Despite the odd issues I ran into with the game, be it performance related, or gameplay related (mobs of enemies don't always make a game harder FromSoftware), Dark Souls 3 is a gargantuan step up from Dark Souls 2 in terms of design. It's odd that I find myself looking forward to the DLC they plan to put out, especially before the game even launched. Yet, seeing how well put together Dark Souls 3 is, I am eagerly looking forward to even more content to mess around with, although I'll have a hard time getting bored of what's already in place. From Software has included a lot for players to mess around with, and between the various armor sets, locations, weapons and enemies to get acquainted with, Dark Souls 3 is one behemoth of a game that could stand at the top of the entire series in terms of quality.
The Daily Dot, 5/5.
One of the beauties of this franchise is that the changes and tweaks implemented in its sequels seldom ever feel like improvements based on fan feedback from previous installments. Instead, it feels like From Software is merely experimenting, trying new things without prior criticisms being a driving design force. That's a rare privilege for a studio to have. In the context of Dark Souls III, its surprisingly linear world will not impress most of its fans, but that's a minor issue when everyone uses fast travel anyway. The combat also makes up for this it's the deepest fighting system in the series. Lastly, it maintains the series' penchant for cryptic narrative, with an ending that is conclusive without officially declaring that this is the final Dark Souls. If this is the last one, as recent interviews have lead us to believe, it doesn't go out with a bang, but rather with melancholic fanfare, which is certainly fitting for this landmark series.
Niche Gamer, 9/10.
Overall, I think that Dark Souls III could easily be the best the series has had to offer yet. While it'll be a while before the internet has truly had its way with the game to uncover the secrets and intricacies of the game, as it stands, Dark Souls III is a fantastic RPG and another great Souls game from FromSoftware.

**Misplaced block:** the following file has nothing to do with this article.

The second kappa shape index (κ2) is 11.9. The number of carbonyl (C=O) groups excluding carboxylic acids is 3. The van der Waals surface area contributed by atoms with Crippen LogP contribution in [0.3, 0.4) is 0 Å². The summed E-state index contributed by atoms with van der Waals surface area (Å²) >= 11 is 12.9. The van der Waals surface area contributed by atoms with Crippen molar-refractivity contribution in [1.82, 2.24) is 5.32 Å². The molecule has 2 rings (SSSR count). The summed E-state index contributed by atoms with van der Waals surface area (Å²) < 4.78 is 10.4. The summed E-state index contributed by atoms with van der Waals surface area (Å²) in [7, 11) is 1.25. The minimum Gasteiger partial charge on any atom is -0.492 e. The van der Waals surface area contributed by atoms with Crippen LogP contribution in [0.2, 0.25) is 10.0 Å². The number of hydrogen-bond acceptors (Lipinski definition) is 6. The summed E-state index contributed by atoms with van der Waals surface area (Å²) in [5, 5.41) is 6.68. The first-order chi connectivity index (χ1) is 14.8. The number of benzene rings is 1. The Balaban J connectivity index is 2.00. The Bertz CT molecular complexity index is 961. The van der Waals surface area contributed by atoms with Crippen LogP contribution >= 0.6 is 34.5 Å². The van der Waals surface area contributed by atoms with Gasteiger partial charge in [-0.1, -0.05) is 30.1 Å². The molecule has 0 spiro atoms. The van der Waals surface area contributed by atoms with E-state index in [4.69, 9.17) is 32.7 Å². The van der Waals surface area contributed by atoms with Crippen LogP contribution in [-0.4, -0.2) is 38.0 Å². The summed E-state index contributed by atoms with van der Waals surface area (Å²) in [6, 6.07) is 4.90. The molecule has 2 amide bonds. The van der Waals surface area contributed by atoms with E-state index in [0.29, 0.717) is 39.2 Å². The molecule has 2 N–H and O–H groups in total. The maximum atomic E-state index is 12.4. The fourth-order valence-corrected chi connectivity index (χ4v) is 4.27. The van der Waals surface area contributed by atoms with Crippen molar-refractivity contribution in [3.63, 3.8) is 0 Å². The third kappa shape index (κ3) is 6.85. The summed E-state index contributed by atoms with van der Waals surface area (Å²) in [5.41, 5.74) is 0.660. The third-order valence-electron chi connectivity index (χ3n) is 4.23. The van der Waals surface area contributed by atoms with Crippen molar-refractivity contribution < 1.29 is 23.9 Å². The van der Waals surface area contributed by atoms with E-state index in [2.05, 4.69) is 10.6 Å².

Rocket Chainsaw, 5/5.
Huge, dark, haunting, beautiful, challenging, insanely fun I could keep throwing adjectives at Dark Souls III but I probably still wouldn't do it justice. Newcomers will get sucked in with the game's faster pace and amazing visual design, while series' veterans can rest assured it is much better than Dark Souls II and will reward their loyalty with some very cool cameos and callbacks. Dark Souls III is easily an early game of the year contender, and is a must-buy for anyone looking for one of the most enjoyable challenges in gaming.
Dark Souls is a series about pushing through the unknown, pressing forward with your shield raised, probing the darkness, and looking for the flicker of the next bonfire. When the fire is lit, the previous area loses its mystique. It is conquered. This same sense of familiarity permeates Dark Souls 3, and it only ever gets you out of your comfort zone by resorting to cheap tricks. Yet despite this, it's still a beautifully bleak adventure with one of the best combat systems in videogames - it just falls short of the magic of the original. Like the opening cutscene says: the fire fades.